U.S. stocks rose on Tuesday after several fourth-quarter earnings reports and outlooks came in higher than expected, putting the S&P 500 index on track to snap three straight sessions of declines.

Stocks have rallied in recent weeks in part on optimism about stronger corporate profits, with the S&P up nearly 8 percent since the start of December.

However, the benchmark S&P 500 had lost ground over the past three sessions, leading some analysts to question whether stocks had become expensive or if the pullback meant stocks would climb again as earnings news rolled in.

Sears Holding Corp rose after the store chain raised its profit outlook above Wall Street estimates, citing strong sales.

Homebuilder Lennar Corp advanced 5.6 percent to $19.97 after posting a fourth-quarter profit sharply higher than expected.

Alcoa Inc posted a quarterly profit that topped Wall Street's expectations, though revenue slightly missed the analysts' average estimate. The aluminum maker's shares fell 1.2 percent to $16.28.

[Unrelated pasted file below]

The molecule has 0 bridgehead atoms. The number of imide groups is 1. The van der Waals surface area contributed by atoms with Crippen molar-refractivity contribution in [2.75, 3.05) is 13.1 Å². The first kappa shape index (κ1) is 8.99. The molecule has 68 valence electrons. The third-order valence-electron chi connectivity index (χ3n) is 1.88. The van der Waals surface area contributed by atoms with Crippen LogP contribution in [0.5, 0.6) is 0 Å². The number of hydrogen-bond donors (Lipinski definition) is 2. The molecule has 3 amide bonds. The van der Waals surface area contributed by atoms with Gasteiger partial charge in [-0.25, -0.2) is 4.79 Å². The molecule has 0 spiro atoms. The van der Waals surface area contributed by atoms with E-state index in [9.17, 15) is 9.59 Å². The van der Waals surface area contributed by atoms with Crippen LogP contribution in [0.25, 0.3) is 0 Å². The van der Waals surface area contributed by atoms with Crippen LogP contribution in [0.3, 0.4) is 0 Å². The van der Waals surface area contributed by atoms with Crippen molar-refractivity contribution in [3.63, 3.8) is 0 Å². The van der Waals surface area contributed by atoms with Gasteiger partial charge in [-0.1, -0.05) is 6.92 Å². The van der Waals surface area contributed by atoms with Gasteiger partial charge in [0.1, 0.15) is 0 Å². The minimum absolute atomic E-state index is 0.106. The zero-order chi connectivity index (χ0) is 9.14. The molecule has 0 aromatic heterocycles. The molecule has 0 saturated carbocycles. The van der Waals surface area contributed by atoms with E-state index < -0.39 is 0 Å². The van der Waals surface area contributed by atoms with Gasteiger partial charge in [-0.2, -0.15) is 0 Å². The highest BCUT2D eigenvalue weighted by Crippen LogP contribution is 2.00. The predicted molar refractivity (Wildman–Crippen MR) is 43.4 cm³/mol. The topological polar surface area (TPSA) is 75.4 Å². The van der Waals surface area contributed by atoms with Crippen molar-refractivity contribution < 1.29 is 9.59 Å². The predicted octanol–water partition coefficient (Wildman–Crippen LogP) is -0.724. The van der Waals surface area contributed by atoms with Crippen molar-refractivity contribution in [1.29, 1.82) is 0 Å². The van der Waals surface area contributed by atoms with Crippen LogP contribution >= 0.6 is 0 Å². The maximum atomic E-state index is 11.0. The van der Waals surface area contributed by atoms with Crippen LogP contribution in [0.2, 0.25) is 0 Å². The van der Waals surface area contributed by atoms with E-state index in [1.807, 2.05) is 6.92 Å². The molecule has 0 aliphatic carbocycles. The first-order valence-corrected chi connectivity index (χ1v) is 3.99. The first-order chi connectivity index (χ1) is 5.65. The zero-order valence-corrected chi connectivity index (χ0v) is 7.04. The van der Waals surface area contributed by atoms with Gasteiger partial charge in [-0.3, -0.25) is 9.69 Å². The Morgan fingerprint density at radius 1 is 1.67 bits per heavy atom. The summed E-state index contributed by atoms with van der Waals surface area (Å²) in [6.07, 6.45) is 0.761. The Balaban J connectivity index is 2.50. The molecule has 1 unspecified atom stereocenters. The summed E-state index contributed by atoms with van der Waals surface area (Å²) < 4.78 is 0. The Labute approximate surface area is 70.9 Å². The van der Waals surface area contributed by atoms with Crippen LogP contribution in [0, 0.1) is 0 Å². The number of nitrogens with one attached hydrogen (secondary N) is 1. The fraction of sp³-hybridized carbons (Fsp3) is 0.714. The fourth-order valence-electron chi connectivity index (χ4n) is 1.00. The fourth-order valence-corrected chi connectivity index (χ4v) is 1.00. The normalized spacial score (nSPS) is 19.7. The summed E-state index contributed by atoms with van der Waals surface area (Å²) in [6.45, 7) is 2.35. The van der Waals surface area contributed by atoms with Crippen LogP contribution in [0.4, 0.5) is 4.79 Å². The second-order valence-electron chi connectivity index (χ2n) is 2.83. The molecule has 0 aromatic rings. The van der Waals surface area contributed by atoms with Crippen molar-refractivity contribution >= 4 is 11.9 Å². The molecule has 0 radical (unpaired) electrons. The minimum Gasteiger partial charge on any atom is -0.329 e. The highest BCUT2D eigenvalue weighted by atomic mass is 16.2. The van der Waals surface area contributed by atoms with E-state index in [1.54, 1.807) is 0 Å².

The earnings this quarter should be pretty decent. The question is how much of it was already discounted, that is going to be the real question, said Marc Pado, U.S. market strategist at Cantor Fitzgerald & Co. in San Francisco.

The first companies to report will have coattails and lift the market overall, but ultimately in the end, the negative here is that we've come a long way since September.

The Dow Jones industrial average <.DJI> rose 63.84 points, or 0.55 percent, at 11,701.29. The Standard & Poor's 500 Index <.SPX> gained 7.32 points, or 0.58 percent, at 1,277.07. The Nasdaq Composite Index <.IXIC> added 11.18 points, or 0.41 percent, at 2,718.98.

Alcoa projected a 12 percent rise in demand for aluminum this year. Some analysts questioned whether the forecast was realistic. Alcoa shares had risen 24 percent since the start of December.

Sears stock gained 6.9 percent to $75.50.

But supermarket chain Supervalu Inc tumbled 12.8 percent to $7.49 after posting an adjusted third-quarter profit that missed expectations.

In economic news, the Commerce Department said wholesale inventories fell 0.2 percent to a seasonally adjusted $425.5 billion. Economists polled by Reuters had expected a 1 percent rise in inventories.

(Reporting by Chuck Mikolajczak; Editing by Kenneth Barry)